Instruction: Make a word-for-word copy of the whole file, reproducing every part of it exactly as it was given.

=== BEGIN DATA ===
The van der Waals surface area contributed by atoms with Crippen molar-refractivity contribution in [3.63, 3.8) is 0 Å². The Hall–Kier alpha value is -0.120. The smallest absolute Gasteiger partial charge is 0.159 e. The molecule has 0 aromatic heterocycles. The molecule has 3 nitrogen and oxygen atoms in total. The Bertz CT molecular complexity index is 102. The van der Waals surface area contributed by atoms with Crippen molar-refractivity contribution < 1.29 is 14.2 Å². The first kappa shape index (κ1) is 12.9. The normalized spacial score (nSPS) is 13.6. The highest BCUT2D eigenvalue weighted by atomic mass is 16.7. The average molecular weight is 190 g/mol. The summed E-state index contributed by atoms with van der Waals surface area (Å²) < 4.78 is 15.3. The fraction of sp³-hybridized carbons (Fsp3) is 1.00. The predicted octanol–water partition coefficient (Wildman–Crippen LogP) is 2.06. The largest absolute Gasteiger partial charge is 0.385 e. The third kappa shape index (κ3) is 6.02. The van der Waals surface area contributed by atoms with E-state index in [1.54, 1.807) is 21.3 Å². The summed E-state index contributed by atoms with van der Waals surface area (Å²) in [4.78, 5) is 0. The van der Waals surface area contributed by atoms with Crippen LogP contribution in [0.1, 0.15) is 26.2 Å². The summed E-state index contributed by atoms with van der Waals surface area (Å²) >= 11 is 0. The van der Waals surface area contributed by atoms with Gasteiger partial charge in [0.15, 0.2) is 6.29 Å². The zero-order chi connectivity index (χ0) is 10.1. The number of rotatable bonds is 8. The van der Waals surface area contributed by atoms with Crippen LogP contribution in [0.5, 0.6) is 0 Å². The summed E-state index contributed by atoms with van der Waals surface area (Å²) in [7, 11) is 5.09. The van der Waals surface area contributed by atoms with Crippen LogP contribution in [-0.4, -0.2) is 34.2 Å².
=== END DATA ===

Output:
The van der Waals surface area contributed by atoms with Crippen molar-refractivity contribution in [3.63, 3.8) is 0 Å². The Hall–Kier alpha value is -0.120. The smallest absolute Gasteiger partial charge is 0.159 e. The molecule has 0 aromatic heterocycles. The molecule has 3 nitrogen and oxygen atoms in total. The Bertz CT molecular complexity index is 102. The van der Waals surface area contributed by atoms with Crippen molar-refractivity contribution < 1.29 is 14.2 Å². The first kappa shape index (κ1) is 12.9. The normalized spacial score (nSPS) is 13.6. The highest BCUT2D eigenvalue weighted by atomic mass is 16.7. The average molecular weight is 190 g/mol. The summed E-state index contributed by atoms with van der Waals surface area (Å²) < 4.78 is 15.3. The fraction of sp³-hybridized carbons (Fsp3) is 1.00. The predicted octanol–water partition coefficient (Wildman–Crippen LogP) is 2.06. The largest absolute Gasteiger partial charge is 0.385 e. The third kappa shape index (κ3) is 6.02. The van der Waals surface area contributed by atoms with E-state index in [1.54, 1.807) is 21.3 Å². The summed E-state index contributed by atoms with van der Waals surface area (Å²) in [4.78, 5) is 0. The van der Waals surface area contributed by atoms with Crippen LogP contribution in [0.1, 0.15) is 26.2 Å². The summed E-state index contributed by atoms with van der Waals surface area (Å²) >= 11 is 0. The van der Waals surface area contributed by atoms with Gasteiger partial charge in [0.15, 0.2) is 6.29 Å². The zero-order chi connectivity index (χ0) is 10.1. The number of rotatable bonds is 8. The van der Waals surface area contributed by atoms with Crippen LogP contribution in [0.5, 0.6) is 0 Å². The summed E-state index contributed by atoms with van der Waals surface area (Å²) in [7, 11) is 5.09. The van der Waals surface area contributed by atoms with Crippen LogP contribution in [-0.4, -0.2) is 34.2 Å².